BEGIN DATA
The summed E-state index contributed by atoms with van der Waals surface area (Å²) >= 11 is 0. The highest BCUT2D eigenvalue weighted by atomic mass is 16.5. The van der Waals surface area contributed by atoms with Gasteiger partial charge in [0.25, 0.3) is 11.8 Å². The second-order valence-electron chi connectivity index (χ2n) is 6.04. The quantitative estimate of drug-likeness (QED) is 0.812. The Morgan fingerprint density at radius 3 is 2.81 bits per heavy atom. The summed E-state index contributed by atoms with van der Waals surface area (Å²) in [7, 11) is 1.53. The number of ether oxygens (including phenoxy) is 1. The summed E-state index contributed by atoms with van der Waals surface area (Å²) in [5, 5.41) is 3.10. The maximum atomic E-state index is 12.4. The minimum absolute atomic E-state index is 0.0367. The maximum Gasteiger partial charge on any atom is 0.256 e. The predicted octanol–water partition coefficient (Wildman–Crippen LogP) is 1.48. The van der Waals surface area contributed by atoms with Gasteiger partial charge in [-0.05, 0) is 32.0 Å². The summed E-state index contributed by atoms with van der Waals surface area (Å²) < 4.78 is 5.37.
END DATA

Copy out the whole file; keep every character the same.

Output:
The summed E-state index contributed by atoms with van der Waals surface area (Å²) >= 11 is 0. The highest BCUT2D eigenvalue weighted by atomic mass is 16.5. The van der Waals surface area contributed by atoms with Gasteiger partial charge in [0.25, 0.3) is 11.8 Å². The second-order valence-electron chi connectivity index (χ2n) is 6.04. The quantitative estimate of drug-likeness (QED) is 0.812. The Morgan fingerprint density at radius 3 is 2.81 bits per heavy atom. The summed E-state index contributed by atoms with van der Waals surface area (Å²) in [7, 11) is 1.53. The number of ether oxygens (including phenoxy) is 1. The summed E-state index contributed by atoms with van der Waals surface area (Å²) in [5, 5.41) is 3.10. The maximum atomic E-state index is 12.4. The minimum absolute atomic E-state index is 0.0367. The maximum Gasteiger partial charge on any atom is 0.256 e. The predicted octanol–water partition coefficient (Wildman–Crippen LogP) is 1.48. The van der Waals surface area contributed by atoms with Gasteiger partial charge in [-0.05, 0) is 32.0 Å². The summed E-state index contributed by atoms with van der Waals surface area (Å²) < 4.78 is 5.37.